Asia market round up: Korean bubbles
In any economic downturn, banks are nearly always the first businesses to suffer, which is why the recent spike in credit growth among Korea’s banks looks alarming.
Since 2004, Korea’s credit to GDP ratio has increased by more than 20%, according to UBS’s economics team, far more than anywhere else in Asia.
Korean banks have a poor history of ill-fated lending, so is this the start of something ominous? Not according to John Wadle, UBS’s regional banking analyst.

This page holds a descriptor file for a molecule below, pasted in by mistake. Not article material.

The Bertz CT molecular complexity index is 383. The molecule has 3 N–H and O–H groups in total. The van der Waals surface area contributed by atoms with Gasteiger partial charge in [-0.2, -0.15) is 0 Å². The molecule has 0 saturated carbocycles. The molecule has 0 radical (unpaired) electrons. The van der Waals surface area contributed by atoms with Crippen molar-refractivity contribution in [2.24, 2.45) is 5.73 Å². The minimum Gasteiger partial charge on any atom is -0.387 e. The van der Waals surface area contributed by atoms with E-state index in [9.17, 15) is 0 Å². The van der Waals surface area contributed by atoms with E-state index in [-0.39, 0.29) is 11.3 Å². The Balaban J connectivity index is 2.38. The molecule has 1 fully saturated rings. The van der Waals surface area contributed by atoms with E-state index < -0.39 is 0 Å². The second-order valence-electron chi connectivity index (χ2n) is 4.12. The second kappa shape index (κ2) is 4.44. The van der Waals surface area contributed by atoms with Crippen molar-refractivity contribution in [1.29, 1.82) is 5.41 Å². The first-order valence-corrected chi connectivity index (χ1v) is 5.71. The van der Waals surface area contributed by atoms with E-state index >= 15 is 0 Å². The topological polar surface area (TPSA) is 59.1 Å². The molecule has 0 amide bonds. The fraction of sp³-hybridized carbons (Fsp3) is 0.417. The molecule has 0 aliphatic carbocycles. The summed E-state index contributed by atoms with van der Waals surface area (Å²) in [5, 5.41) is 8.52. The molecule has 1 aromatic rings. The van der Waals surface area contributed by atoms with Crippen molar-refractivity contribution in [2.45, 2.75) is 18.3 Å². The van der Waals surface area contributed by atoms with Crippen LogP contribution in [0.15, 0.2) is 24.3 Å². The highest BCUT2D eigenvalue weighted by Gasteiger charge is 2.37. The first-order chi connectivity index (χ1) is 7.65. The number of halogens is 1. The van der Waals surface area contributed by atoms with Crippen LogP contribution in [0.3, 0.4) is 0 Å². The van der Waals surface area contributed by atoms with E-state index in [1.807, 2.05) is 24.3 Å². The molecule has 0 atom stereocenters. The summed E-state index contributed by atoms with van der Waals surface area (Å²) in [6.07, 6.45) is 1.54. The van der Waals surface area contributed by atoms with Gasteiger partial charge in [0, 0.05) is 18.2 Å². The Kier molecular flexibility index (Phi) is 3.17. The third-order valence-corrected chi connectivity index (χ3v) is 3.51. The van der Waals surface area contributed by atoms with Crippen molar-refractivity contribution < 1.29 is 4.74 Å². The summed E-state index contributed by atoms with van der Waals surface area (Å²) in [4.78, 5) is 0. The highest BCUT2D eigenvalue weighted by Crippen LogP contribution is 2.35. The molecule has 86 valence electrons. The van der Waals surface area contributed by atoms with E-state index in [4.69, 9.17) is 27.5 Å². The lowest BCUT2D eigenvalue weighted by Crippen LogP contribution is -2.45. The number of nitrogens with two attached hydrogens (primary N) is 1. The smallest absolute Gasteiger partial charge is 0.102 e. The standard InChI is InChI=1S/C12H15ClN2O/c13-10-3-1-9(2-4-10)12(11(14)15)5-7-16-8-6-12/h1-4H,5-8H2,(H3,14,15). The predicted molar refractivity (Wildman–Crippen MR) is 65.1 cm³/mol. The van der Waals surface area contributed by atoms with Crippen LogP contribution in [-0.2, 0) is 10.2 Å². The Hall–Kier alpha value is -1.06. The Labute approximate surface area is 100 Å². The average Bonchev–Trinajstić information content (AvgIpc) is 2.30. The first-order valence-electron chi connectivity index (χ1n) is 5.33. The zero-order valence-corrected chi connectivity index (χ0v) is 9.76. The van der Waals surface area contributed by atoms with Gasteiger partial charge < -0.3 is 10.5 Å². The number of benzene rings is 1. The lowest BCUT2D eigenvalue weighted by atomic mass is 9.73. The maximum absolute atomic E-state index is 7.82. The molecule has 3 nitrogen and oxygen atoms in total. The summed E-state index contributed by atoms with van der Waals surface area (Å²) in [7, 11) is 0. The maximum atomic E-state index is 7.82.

"This doesn’t mean there’s a credit crisis looming," he says. "It just means the economy has matured from manufacturing to services and consumer-led growth."
He thinks the banks have learnt the painful lessons of the past when reckless lending to first chaebol (conglomerates), then consumers and finally SMEs, incurred ruinous losses for some banks.
"I think they’ve learnt a lot," says Wadle. "Barring some massive global shock, I’m very sanguine about Korean banks. If there’s a problem in Korea, it’ll be because of an extended manufacturing contraction and real estate downturn. In a deflationary environment, Korean banks will be killed, but so will all banks."